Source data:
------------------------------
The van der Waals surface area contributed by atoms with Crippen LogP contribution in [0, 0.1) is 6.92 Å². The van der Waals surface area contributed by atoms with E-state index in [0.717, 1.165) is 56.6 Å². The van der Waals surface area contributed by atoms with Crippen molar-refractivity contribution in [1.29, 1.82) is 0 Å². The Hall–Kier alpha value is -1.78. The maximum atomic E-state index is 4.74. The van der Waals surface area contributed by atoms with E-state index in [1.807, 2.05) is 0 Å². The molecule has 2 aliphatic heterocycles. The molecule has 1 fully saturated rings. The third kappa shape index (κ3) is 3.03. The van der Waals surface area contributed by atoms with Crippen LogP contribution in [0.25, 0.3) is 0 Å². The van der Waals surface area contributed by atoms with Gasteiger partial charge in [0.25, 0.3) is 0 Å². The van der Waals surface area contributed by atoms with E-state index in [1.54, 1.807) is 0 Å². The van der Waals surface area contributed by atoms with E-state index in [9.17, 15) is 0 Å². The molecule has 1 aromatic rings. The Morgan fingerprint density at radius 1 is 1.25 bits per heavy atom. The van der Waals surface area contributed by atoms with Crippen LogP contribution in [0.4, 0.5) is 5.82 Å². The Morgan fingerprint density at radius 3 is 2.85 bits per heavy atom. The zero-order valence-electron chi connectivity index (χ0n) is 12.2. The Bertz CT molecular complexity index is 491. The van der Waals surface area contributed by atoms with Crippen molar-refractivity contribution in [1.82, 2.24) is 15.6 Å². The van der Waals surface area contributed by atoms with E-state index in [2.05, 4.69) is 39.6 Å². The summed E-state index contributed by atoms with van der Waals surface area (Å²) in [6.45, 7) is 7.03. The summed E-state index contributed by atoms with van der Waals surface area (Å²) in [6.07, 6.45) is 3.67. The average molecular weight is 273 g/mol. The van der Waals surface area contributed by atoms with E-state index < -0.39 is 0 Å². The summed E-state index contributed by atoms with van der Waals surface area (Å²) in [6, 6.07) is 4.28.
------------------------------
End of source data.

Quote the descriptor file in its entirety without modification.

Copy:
The van der Waals surface area contributed by atoms with Crippen LogP contribution in [0, 0.1) is 6.92 Å². The van der Waals surface area contributed by atoms with E-state index in [0.717, 1.165) is 56.6 Å². The van der Waals surface area contributed by atoms with Crippen molar-refractivity contribution in [1.29, 1.82) is 0 Å². The Hall–Kier alpha value is -1.78. The maximum atomic E-state index is 4.74. The van der Waals surface area contributed by atoms with E-state index in [1.807, 2.05) is 0 Å². The molecule has 2 aliphatic heterocycles. The molecule has 1 fully saturated rings. The third kappa shape index (κ3) is 3.03. The van der Waals surface area contributed by atoms with Crippen LogP contribution in [0.25, 0.3) is 0 Å². The van der Waals surface area contributed by atoms with Gasteiger partial charge in [0.25, 0.3) is 0 Å². The van der Waals surface area contributed by atoms with E-state index in [1.54, 1.807) is 0 Å². The van der Waals surface area contributed by atoms with E-state index in [9.17, 15) is 0 Å². The molecule has 1 aromatic rings. The Morgan fingerprint density at radius 1 is 1.25 bits per heavy atom. The van der Waals surface area contributed by atoms with Crippen LogP contribution in [0.4, 0.5) is 5.82 Å². The Morgan fingerprint density at radius 3 is 2.85 bits per heavy atom. The zero-order valence-electron chi connectivity index (χ0n) is 12.2. The Bertz CT molecular complexity index is 491. The van der Waals surface area contributed by atoms with Crippen molar-refractivity contribution in [1.82, 2.24) is 15.6 Å². The van der Waals surface area contributed by atoms with E-state index in [2.05, 4.69) is 39.6 Å². The summed E-state index contributed by atoms with van der Waals surface area (Å²) in [6.45, 7) is 7.03. The summed E-state index contributed by atoms with van der Waals surface area (Å²) in [6.07, 6.45) is 3.67. The average molecular weight is 273 g/mol. The van der Waals surface area contributed by atoms with E-state index < -0.39 is 0 Å². The summed E-state index contributed by atoms with van der Waals surface area (Å²) in [6, 6.07) is 4.28.